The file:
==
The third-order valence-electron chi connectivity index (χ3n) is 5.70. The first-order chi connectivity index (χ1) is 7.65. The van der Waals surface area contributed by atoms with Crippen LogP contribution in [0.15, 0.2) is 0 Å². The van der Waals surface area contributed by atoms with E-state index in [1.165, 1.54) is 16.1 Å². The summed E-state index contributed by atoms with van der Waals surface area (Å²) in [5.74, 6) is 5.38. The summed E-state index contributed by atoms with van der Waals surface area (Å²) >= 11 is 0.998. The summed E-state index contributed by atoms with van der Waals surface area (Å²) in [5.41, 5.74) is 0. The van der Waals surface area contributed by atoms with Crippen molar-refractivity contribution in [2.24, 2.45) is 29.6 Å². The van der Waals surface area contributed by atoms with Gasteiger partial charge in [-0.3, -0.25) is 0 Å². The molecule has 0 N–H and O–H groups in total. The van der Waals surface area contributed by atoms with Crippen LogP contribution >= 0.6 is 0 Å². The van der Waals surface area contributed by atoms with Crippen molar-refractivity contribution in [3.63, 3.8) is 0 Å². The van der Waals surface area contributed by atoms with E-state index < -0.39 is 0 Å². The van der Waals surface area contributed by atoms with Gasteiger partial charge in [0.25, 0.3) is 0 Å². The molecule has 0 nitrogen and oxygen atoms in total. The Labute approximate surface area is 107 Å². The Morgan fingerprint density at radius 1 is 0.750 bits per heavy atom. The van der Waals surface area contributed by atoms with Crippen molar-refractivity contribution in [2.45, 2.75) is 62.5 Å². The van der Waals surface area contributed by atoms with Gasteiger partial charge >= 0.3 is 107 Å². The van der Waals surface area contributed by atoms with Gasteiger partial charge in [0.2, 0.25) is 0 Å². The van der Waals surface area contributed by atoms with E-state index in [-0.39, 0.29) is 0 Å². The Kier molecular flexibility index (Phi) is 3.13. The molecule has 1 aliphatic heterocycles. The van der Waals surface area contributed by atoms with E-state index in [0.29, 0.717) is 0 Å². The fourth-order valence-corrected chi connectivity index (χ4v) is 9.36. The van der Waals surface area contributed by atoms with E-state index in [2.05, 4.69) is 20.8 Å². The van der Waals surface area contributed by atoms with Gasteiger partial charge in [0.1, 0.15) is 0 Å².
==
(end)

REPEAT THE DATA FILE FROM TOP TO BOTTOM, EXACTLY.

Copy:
The third-order valence-electron chi connectivity index (χ3n) is 5.70. The first-order chi connectivity index (χ1) is 7.65. The van der Waals surface area contributed by atoms with Crippen LogP contribution in [0.15, 0.2) is 0 Å². The van der Waals surface area contributed by atoms with E-state index in [1.165, 1.54) is 16.1 Å². The summed E-state index contributed by atoms with van der Waals surface area (Å²) in [5.74, 6) is 5.38. The summed E-state index contributed by atoms with van der Waals surface area (Å²) >= 11 is 0.998. The summed E-state index contributed by atoms with van der Waals surface area (Å²) in [5.41, 5.74) is 0. The van der Waals surface area contributed by atoms with Crippen molar-refractivity contribution in [2.24, 2.45) is 29.6 Å². The van der Waals surface area contributed by atoms with Gasteiger partial charge in [-0.3, -0.25) is 0 Å². The molecule has 0 N–H and O–H groups in total. The van der Waals surface area contributed by atoms with Crippen LogP contribution >= 0.6 is 0 Å². The van der Waals surface area contributed by atoms with Crippen molar-refractivity contribution in [3.63, 3.8) is 0 Å². The van der Waals surface area contributed by atoms with E-state index < -0.39 is 0 Å². The van der Waals surface area contributed by atoms with Gasteiger partial charge in [0.25, 0.3) is 0 Å². The molecule has 0 nitrogen and oxygen atoms in total. The Labute approximate surface area is 107 Å². The Morgan fingerprint density at radius 1 is 0.750 bits per heavy atom. The van der Waals surface area contributed by atoms with Crippen molar-refractivity contribution in [2.45, 2.75) is 62.5 Å². The van der Waals surface area contributed by atoms with Gasteiger partial charge >= 0.3 is 107 Å². The van der Waals surface area contributed by atoms with Gasteiger partial charge in [0.2, 0.25) is 0 Å². The van der Waals surface area contributed by atoms with E-state index in [-0.39, 0.29) is 0 Å². The Kier molecular flexibility index (Phi) is 3.13. The molecule has 1 aliphatic heterocycles. The van der Waals surface area contributed by atoms with E-state index in [0.29, 0.717) is 0 Å². The fourth-order valence-corrected chi connectivity index (χ4v) is 9.36. The van der Waals surface area contributed by atoms with E-state index in [2.05, 4.69) is 20.8 Å². The van der Waals surface area contributed by atoms with Gasteiger partial charge in [0.1, 0.15) is 0 Å².